‘The people who murdered my husband are still walking free’: Widow rejects amnesty

It is 30 years since the IRA murdered Kathleen Gillespie’s husband Patsy.

In one of the most brutal killings of The Troubles, they chained him to the steering wheel and pedals of a van containing explosives, held his family at gunpoint in their Londonderry home, and ordered him to drive the van into a military base.

The father-of-three and five British soldiers were killed when the 1,200lb bomb exploded at the Coshquin barracks, close to the border with the Republic of Ireland.

In a rare interview with Sky News, Kathleen recalled the horrific nature of her husband’s death.

“Patsy was identified by a piece of flesh attached to a bit of a zip of a grey cardigan, and they found it on the roof of a bar over the border.

“That’s how far away it was, and that was the most that they could identify Patsy with,” she explained.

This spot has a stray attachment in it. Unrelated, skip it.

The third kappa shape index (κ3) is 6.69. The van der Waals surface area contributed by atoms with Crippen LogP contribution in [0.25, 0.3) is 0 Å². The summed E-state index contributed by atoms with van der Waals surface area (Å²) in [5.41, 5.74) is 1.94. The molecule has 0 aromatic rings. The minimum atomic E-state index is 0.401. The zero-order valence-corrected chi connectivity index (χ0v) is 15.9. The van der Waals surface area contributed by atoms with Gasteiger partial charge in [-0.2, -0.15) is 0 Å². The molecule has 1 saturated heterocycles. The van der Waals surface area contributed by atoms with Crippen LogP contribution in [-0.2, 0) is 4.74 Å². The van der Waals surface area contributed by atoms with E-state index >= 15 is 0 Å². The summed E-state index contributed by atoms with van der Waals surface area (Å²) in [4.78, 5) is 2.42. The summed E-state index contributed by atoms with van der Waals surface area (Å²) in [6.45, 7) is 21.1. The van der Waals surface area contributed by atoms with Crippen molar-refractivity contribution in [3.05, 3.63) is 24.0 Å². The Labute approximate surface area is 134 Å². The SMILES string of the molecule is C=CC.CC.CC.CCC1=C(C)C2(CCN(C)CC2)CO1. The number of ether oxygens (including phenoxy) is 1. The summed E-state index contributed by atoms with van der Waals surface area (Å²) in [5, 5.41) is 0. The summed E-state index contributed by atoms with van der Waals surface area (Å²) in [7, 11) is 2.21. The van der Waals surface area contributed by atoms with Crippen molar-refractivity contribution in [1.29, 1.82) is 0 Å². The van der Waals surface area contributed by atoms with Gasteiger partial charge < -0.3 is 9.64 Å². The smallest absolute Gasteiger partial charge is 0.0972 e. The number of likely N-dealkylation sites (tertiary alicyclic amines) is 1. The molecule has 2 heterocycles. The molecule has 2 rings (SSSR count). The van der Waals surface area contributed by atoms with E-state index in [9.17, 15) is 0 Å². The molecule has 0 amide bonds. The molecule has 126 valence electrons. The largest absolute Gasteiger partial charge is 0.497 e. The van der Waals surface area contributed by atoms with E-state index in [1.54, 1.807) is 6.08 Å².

Kathleen, 71, is not hopeful she will ever see justice but is fiercely opposed to a statute of limitations on prosecutions.

She said: “The people who murdered my husband are still walking free. I could be walking past them up the town any day and not know who it was.

Image: Kathleen Gillespie says she feels ‘robbed’ because her husband’s killers won’t be brought to justice

“I feel robbed.

“I have this thing in my head that when it’s an important person that’s been killed, their thing is investigated and their thing is solved.

“We’re just the ordinary common people so it’s alright to push us to the one side,” she added.

With the government poised to announce a de facto amnesty for both former soldiers and former paramilitaries, Kathleen feels they are asking too much of those who have already paid the highest price.

Fighting back tears at her home in Derry, she said: “The worst day that I can remember was the day of my daughter’s wedding because her daddy should have been there to walk her up the aisle.

“I cannot say and never will say that I can forgive the people that took Patsy away from me and his kids.

“To even think about forgiving people that would… cold bloodedly chain you to a van and make you drive and know that you were going to die afterwards?

“I loved Patsy to the minute he died from the first time I met him,” she said.